Texas capital

May 9, 2015; The Hill

The first we heard about the Jade Helm conspiracy theories was the charge from actor Chuck Norris that the United States military was possibly going to invade and take over Texas. Right wing bloggers have gone almost berserk with scenarios of the military confiscating firearms and relocating residents to internment camps. Although Jade Helm 15 is a military training exercise for troops in seven states, most of them deep red in politics (Arizona, Florida, Louisiana, Mississippi, Utah, and New Mexico in addition to Texas), Texas has captured the lion’s share of paranoid attention, especially with Governor Gregg Abbott’s written directive to the head of the Texas National Guard to closely monitor Jade Helm in order to “protect Texas.”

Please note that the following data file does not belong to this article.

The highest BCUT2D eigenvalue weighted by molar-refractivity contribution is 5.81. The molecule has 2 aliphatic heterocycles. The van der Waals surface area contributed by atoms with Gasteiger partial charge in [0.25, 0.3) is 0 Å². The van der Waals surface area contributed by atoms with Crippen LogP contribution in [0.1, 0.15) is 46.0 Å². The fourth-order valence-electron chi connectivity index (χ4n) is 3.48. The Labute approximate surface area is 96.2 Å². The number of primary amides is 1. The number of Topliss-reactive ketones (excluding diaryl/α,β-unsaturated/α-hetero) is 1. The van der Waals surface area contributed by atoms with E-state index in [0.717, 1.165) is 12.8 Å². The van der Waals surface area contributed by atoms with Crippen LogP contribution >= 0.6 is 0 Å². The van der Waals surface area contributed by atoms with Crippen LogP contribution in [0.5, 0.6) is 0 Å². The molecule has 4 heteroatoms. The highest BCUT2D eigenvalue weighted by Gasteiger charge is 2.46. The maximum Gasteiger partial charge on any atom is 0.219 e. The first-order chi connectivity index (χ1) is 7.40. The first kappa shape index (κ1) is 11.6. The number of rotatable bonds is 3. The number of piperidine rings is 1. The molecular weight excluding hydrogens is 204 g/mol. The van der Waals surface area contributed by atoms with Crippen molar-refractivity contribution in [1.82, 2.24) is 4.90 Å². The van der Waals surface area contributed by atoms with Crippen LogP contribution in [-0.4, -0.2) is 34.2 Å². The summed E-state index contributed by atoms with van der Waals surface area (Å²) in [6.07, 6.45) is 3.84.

“During the training operation, it is important that Texans know their safety, constitutional rights, private property rights and civil liberties will not be infringed,” Abbott wrote, though his predecessor in Austin, Rick Perry, quickly denounced Abbott as having gone off the deep end in suspicions about the military exercises.

You can’t really fault Chuck Norris and Gregg Abbott when the junior senator from Texas, Ted Cruz, added to the hysteria: “I understand the reason for concern and uncertainty,” Cruz said. “Because when the federal government has not demonstrated itself to be trustworthy in this administration, the natural consequence is that many citizens don’t trust what it is saying.”